A buyer has escaped his November 2008 Royal Pines luxury villa contract amid confusion among their solicitors over which of the two named sellers was intended to be registered as owner of the lot at the date of settlement.
Mark Rolls paid a $50,000 deposit to purchase a duplex condominium from co-developers Linda Radford and Claudia Scupin. He had signed a contract on the same property two weeks earlier but the transaction was re-documented because of disclosure statement compliance concerns the first time round.
Settlement was scheduled for July 2009 subject of course to registration on the plan of subdivision in the meantime. As it happened, registration occurred only two weeks after the contract was signed and a straightforward settlement would – all things being equal – have been assured.
There was one complication which in the context of deteriorating economic conditions, conspired to create contractual havoc.
The sellers had agreed between themselves that Scupin keep one of the apartments as her residence and Radford take her share of the development profit by way the sale of the other – lot 41 – to Rolls. To achieve this, Scupin transferred her interest in lot 41 to Radford who did likewise in respect of the neighbouring villa.
This seemingly innocent manoeuvre, although alleged to have been notified by the sellers to the solicitors who prepared the contract; and by the seller’s estate agent to Rolls, was recited nowhere in the documents.
As settlement date approached, for reasons are not explained in the judgment – but possibly due to worsening market conditions as the looming credit crunch took hold in 2009 – Rolls refused to accept a conveyance from Radford solely.
Compliance with standard REIQ condition 7.3 (i) – requiring the vendors to be registered as owners as at the date of completion – was impossible he contended, entitling him to walk away from the deal.
He sued for return of the deposit and Radford cross-claimed in the supreme court for “rectification” on the basis that “the signed contract, by common mistake, failed to accurately express the true agreement”.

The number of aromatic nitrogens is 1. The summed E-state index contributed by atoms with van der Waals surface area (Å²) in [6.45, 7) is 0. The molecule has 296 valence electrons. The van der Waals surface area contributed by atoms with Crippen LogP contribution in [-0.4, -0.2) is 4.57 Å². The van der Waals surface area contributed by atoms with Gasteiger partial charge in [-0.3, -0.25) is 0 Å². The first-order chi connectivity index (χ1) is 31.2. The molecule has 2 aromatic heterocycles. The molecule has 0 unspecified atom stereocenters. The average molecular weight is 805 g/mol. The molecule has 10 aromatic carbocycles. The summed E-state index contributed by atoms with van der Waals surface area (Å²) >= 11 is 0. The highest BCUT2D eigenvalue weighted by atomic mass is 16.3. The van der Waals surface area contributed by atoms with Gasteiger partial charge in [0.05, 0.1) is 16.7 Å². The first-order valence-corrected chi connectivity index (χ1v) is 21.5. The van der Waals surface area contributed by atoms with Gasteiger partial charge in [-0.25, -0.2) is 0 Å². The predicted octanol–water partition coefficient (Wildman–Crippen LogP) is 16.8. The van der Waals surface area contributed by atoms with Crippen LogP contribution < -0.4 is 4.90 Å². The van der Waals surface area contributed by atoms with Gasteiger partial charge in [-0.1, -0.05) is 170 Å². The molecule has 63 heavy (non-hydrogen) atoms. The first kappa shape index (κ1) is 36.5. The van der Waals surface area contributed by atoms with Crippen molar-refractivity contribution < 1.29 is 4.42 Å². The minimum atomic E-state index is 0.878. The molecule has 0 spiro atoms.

She argued the proposed “separation of title” had always been made clear to Rolls and that regardless, it was irrelevant that a second person was included in the contract reference schedule as a seller when her ability to convey free and clear title come settlement date was never in doubt.
Radford – who also sought damages for a re-sale loss of $120,000 – further asserted that Rolls must have known Scupin was out of the picture especially because he had signed up a tenancy agreement for the town house with her solely, pending completion and had several other conversations with her on the subject.
Rolls denied the conversations and despite the several exchanges by which Radford alleged he had acquiesced to the singular seller position, she appears not to have instructed her lawyers to assert such assent when they formulated their pre-settlement confirmation to their colleagues opposite.
In the end, the court held that the sellers had failed to establish that there had been a common mistake – the requisite pre-condition for “rectification” relief – but rather there had been a mere unilateral mistake, on Radford’s part solely, as to the contract’s effect .
Thus the buyer’s termination was last week upheld and the deposit ordered to be repaid – nearly three years after the due date for settlement.
That leaves a disappointed seller “very angry with her lawyers” and “intending to sue them” for a possible miscommunication in the handoff from the solicitor first instructed and her colleague who drafted the contract.
Given that there was no suggestion that the buyer was denied any legal benefit or protection resulting from only one of the named sellers being on the title at settlement date, the rescission may well be considered a text book example, of an “opportunistic termination”.